How Wall Street can wreck your life
Those who are successful on Wall Street and Main Street -- indeed in any high-stress job -- are often the most susceptible to depression and self-sabotage.
NEW YORK (CNNMoney.com) -- Perfectionistic. Driven. Harshly self-critical. Competitive.
Such are the traits of some very successful brokers, financial advisers and traders, said clinical psychologist Alden Cass, who provides coaching and "lifestyle portfolio management" for Wall Street players who are therapy-averse.
They're also common traits among many successful people in other high-stress jobs, Cass said.
And they're the very same traits that can take you down.
That's because an unforgiving drive to succeed breeds an unhealthy fear of not succeeding -- and, ultimately, depression whenever your mojo takes a coffee break, as it's wont to do from time to time.
"When you set your expectations for only success you set yourself up for big disappointments," Cass said.
A common refrain he often hears from clients is "I'm making all this money. How come I'm not happy?"
To hard-driving traders, say, a bad month or two defines their year and feels like the equivalent of "I failed." But, Cass said, "two bad months does not make a season."
Of course, that can be tough to see when you're already prone to feeling like a failure if you don't hit a home run every time and you work in an environment that's all about the bottom line and where you're only as good as your last at bat. (And, let's be honest, these pressures are hardly exclusive to Wall Street jobs.)
Among brokers and traders, Cass has seen depression about their performance turn into a desire to hide from clients and throw themselves into busy work to turn their minds off. That, of course, doesn't do much for their numbers, haunting them with thoughts that things will never change.
"If left unchecked, their emotions can destroy their careers," Cass said.
That's because negative emotions can fuel some destructive habits.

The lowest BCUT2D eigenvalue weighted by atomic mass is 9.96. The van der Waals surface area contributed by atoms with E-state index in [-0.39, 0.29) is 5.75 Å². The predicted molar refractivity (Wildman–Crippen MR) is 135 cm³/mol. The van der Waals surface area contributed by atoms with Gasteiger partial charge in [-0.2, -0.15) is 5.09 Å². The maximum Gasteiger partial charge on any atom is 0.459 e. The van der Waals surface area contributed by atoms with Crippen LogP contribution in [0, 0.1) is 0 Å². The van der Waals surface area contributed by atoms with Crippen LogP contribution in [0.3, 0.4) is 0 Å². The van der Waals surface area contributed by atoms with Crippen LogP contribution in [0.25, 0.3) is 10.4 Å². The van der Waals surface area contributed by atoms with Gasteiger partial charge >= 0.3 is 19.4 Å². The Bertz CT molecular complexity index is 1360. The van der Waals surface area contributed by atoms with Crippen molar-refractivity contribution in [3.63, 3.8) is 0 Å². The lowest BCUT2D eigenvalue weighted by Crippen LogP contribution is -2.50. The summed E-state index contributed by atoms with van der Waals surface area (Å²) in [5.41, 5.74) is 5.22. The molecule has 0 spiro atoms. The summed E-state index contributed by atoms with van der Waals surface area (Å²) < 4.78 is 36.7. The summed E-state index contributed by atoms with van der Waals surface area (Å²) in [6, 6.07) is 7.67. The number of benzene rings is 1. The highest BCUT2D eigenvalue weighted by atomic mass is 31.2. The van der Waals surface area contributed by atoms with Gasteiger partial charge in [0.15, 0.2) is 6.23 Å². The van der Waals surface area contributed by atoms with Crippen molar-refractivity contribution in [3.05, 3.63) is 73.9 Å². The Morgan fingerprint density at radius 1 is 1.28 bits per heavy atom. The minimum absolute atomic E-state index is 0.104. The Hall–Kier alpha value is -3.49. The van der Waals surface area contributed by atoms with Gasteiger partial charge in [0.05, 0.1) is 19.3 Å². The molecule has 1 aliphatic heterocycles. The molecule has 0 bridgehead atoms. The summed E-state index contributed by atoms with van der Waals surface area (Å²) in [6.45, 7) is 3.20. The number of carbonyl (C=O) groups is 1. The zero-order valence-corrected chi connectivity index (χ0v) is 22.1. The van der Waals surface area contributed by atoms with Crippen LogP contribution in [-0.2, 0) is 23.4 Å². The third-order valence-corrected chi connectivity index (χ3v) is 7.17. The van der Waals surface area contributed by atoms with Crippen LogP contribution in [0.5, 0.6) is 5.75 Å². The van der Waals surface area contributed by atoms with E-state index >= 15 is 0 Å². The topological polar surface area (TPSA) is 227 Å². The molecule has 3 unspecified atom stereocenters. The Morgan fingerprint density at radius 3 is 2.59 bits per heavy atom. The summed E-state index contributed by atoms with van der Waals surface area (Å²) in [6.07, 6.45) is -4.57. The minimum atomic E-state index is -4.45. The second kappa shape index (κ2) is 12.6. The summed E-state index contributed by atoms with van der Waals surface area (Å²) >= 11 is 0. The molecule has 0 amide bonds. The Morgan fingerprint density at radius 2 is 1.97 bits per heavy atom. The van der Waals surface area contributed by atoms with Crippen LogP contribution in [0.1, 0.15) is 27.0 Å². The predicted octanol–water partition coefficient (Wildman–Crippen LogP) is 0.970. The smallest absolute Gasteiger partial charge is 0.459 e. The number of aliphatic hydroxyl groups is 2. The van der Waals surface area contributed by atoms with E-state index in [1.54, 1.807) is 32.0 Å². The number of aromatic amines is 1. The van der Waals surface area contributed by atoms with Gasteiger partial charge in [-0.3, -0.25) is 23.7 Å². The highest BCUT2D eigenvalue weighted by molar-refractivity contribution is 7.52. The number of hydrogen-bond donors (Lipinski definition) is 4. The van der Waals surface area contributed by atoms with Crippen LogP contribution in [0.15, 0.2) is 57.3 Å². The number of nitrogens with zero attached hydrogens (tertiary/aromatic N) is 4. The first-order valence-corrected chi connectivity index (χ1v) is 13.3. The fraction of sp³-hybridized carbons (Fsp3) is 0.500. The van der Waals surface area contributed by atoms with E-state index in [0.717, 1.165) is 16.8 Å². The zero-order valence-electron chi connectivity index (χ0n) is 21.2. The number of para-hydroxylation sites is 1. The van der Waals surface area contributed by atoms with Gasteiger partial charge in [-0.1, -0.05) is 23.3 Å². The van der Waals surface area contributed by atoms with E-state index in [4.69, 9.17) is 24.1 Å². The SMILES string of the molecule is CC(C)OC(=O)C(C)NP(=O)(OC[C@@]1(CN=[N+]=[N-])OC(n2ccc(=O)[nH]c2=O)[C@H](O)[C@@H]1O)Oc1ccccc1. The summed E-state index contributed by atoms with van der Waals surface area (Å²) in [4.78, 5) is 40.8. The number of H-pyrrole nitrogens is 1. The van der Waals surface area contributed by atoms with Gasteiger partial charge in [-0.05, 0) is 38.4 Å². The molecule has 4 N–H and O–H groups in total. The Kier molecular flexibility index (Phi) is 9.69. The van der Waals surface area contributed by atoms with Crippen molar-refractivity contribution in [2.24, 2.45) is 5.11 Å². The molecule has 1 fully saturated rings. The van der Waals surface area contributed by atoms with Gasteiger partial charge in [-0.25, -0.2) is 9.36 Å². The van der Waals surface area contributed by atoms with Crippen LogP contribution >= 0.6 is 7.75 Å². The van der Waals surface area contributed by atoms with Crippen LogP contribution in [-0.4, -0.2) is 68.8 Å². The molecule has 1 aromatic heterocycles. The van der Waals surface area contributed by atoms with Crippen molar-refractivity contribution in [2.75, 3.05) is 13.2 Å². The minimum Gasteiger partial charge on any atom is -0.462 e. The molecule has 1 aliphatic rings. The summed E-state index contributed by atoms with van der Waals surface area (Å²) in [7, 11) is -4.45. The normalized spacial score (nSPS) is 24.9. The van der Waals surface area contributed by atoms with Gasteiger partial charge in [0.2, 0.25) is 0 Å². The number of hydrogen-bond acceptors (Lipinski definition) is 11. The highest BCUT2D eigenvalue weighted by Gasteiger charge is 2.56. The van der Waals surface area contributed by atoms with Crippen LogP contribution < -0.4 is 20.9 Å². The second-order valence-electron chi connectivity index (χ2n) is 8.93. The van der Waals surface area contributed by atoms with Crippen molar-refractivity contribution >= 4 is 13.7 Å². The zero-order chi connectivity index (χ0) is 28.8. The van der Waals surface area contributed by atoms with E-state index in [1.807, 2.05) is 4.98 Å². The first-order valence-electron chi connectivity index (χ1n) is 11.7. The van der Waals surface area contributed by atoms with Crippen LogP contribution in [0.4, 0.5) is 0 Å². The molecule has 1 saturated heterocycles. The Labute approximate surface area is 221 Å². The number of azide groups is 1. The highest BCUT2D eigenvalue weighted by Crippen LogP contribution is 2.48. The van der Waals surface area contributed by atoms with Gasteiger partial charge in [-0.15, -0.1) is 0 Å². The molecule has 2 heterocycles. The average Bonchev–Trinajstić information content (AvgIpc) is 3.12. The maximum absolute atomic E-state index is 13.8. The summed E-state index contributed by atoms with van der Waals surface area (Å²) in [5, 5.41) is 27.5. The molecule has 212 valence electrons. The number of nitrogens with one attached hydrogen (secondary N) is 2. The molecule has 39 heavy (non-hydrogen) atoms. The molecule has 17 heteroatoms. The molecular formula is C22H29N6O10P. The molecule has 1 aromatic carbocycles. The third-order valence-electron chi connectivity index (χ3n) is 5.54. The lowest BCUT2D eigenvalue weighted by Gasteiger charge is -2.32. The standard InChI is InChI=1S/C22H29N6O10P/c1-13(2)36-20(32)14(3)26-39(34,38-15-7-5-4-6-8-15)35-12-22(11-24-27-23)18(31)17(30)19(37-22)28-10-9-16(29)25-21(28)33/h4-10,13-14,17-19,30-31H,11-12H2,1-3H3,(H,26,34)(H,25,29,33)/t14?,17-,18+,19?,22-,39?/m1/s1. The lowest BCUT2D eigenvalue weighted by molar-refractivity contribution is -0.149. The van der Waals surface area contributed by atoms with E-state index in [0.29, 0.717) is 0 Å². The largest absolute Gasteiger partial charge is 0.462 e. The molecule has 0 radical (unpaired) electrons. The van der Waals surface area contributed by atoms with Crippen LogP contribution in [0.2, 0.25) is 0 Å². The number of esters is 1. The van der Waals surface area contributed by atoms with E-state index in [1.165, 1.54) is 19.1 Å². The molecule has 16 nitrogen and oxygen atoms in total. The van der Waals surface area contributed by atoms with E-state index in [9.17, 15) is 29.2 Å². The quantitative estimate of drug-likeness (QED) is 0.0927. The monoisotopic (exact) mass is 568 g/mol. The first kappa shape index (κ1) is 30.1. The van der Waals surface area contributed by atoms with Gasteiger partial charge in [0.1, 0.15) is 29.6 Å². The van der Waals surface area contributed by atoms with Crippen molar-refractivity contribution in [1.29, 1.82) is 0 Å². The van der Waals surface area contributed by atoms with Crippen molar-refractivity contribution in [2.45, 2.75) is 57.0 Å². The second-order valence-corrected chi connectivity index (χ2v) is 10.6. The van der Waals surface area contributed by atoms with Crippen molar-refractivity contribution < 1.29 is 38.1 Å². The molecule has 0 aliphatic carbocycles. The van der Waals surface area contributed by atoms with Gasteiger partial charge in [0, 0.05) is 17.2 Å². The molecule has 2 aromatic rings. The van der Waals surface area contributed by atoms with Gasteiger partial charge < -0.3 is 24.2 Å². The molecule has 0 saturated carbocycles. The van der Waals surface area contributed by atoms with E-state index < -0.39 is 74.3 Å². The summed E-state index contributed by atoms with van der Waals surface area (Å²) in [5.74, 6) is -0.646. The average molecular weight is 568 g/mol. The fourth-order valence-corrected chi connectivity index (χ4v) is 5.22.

His clients are most often referred to him by their wives and branch managers after they've noticed serious changes in behavior: screaming, being overly demanding of coworkers, harassing women, driving clients to issue complaints and being what Cass calls "Ice Men" -- emotionally absent from family and friends. Their marriages become another mountain they have to move; their wives another person to answer to.
Reliance on Adderall (prescribed to treat attention-deficit hyperactivity disorder), on sleeping pills and especially on alcohol isn't unusual. Some of Cass's clients, he said, drink the equivalent of a bottle of wine a day. Those in their 20s and 30s are more likely to binge drink.
Potential signs of alcohol dependency (again, not limited to Wall Street) include having three or more drinks a day, having problems caused or exacerbated by alcohol and drinking when you know it's dangerous.
Another sign: drinking every night but feeling it's not a problem because you're still making money and doing well, Cass said.
If you work in a job where every month is a fight to win, "you need people to hold you accountable for not falling too far off the track," Cass said. That is, someone like a boss, partner or friend, who can give you a little perspective on your performance beyond the last five minutes and who can remind you what's ultimately important.
In an analysis of the kind of healthy psychology that can help someone sustain top performance throughout a career, Catalyst Strategies Group -- Cass's company -- highlights a few key traits: a willingness to seek help when you need it, to view mistakes as opportunities to learn what doesn't work and to recognize that having a balanced life helps prevent stagnation and burnout.
Maybe a good first step might be leaving on time tonight ... without the BlackBerry.